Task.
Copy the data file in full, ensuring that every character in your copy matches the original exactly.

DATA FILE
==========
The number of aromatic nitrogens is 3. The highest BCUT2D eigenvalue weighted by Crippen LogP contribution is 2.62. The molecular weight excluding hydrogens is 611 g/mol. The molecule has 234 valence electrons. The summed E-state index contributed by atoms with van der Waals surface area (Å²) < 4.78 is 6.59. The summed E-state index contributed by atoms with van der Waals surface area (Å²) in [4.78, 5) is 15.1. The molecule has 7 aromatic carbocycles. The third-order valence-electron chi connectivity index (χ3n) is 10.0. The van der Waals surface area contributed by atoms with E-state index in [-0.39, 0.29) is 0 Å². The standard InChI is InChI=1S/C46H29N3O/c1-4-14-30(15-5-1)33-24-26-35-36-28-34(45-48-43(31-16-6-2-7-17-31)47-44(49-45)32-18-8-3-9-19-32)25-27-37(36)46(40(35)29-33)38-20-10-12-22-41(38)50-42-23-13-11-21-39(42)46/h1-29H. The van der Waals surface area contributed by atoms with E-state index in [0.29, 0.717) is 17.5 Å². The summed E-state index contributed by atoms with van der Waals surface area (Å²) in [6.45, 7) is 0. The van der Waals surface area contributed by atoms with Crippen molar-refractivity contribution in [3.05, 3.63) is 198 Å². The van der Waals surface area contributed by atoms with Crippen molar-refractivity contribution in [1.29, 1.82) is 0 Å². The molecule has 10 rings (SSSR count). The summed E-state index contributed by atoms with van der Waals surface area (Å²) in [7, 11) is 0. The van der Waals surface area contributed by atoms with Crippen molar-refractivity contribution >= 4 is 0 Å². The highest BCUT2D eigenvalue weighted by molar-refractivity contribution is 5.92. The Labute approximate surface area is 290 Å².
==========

The number of aromatic nitrogens is 3. The highest BCUT2D eigenvalue weighted by Crippen LogP contribution is 2.62. The molecular weight excluding hydrogens is 611 g/mol. The molecule has 234 valence electrons. The summed E-state index contributed by atoms with van der Waals surface area (Å²) < 4.78 is 6.59. The summed E-state index contributed by atoms with van der Waals surface area (Å²) in [4.78, 5) is 15.1. The molecule has 7 aromatic carbocycles. The third-order valence-electron chi connectivity index (χ3n) is 10.0. The van der Waals surface area contributed by atoms with E-state index in [-0.39, 0.29) is 0 Å². The standard InChI is InChI=1S/C46H29N3O/c1-4-14-30(15-5-1)33-24-26-35-36-28-34(45-48-43(31-16-6-2-7-17-31)47-44(49-45)32-18-8-3-9-19-32)25-27-37(36)46(40(35)29-33)38-20-10-12-22-41(38)50-42-23-13-11-21-39(42)46/h1-29H. The van der Waals surface area contributed by atoms with E-state index in [0.29, 0.717) is 17.5 Å². The summed E-state index contributed by atoms with van der Waals surface area (Å²) in [6.45, 7) is 0. The van der Waals surface area contributed by atoms with Crippen molar-refractivity contribution in [3.05, 3.63) is 198 Å². The van der Waals surface area contributed by atoms with Crippen molar-refractivity contribution in [1.29, 1.82) is 0 Å². The molecule has 10 rings (SSSR count). The summed E-state index contributed by atoms with van der Waals surface area (Å²) in [7, 11) is 0. The van der Waals surface area contributed by atoms with Crippen molar-refractivity contribution >= 4 is 0 Å². The highest BCUT2D eigenvalue weighted by molar-refractivity contribution is 5.92. The Labute approximate surface area is 290 Å².